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Method for Maintaining Multiple Timeout Counters

IP.com Disclosure Number: IPCOM000062576D
Original Publication Date: 1986-Dec-01
Included in the Prior Art Database: 2005-Mar-09
Document File: 1 page(s) / 12K

Publishing Venue

IBM

Related People

Brantley, WC: AUTHOR [+3]

Abstract

A method is described for maintaining timeout counters for requests transmitted over an interconnection network of a parallel processing system. The method minimizes the amount of hardware necessary to support the timeout counters. An extension of the method provides a technique for logging the latency of the request for performance monitoring. In order to maintain a high degree of performance in a parallel processing environment, a processing element (PE) and its associated hardware (such as a cache) must be able to have several unacknowledged loads and stores to memory concurrently outstanding. Since these requests are transmitted over an interconnection network that could potentially misroute a request, a timeout counter is necessary for each outstanding request.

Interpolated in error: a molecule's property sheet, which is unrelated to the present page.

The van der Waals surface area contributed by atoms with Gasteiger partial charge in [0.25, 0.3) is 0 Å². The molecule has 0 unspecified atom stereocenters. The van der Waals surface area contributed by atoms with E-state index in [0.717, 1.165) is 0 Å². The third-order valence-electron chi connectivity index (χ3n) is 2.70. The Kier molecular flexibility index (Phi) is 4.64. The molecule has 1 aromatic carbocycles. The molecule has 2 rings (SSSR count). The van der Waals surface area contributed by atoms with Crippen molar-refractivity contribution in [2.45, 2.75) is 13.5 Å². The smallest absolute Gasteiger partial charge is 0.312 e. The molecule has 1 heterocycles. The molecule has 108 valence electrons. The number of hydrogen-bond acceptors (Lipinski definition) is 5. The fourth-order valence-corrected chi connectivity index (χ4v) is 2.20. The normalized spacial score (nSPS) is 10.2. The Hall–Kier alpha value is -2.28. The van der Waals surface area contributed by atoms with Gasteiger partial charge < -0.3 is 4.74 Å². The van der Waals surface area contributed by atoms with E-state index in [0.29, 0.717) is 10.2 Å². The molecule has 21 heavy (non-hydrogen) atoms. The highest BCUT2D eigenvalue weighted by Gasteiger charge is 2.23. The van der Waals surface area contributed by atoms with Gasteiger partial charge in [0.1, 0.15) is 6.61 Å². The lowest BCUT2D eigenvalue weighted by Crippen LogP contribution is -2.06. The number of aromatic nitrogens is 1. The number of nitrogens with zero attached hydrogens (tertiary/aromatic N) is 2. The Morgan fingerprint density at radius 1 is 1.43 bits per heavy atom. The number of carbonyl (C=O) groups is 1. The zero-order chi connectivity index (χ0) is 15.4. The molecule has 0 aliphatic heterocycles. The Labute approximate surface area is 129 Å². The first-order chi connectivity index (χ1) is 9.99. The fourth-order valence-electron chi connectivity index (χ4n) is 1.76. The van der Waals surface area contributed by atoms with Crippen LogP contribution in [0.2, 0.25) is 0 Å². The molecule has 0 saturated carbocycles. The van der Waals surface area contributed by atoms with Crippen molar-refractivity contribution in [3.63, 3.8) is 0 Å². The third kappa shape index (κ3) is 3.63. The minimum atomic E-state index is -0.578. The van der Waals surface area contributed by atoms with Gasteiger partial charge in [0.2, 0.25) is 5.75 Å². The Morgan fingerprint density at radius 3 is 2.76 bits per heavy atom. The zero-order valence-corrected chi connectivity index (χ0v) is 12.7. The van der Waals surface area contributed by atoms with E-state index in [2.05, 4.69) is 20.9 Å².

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Method for Maintaining Multiple Timeout Counters

A method is described for maintaining timeout counters for requests transmitted over an interconnection network of a parallel processing system. The method minimizes the amount of hardware necessary to support the timeout counters. An extension of the method provides a technique for logging the latency of the request for performance monitoring. In order to maintain a high degree of performance in a parallel processing environment, a processing element (PE) and its associated hardware (such as a cache) must be able to have several unacknowledged loads and stores to memory concurrently outstanding. Since these requests are transmitted over an interconnection network that could potentially misroute a request, a timeout counter is necessary for each outstanding request. These timeout counters can simply be manifested as binary counters, one per request. If the total potential latency of a request is large and the number of concurrent outstanding requests is large, the amount of hardware necessary to maintain the timeout counters may be prohibitive. The following method drastically reduces the total hardware required. Instead of maintaining a full counter for each outstanding request, a single time-stamp counter is used plus a three-bit register for each outstanding request. The register bits are called: valid, count, and change. The valid bit indicates that the other two bits are valid. The count bit is the value of the most significant bit (MSB) of the time-stamp counter at the time the request was issued. T...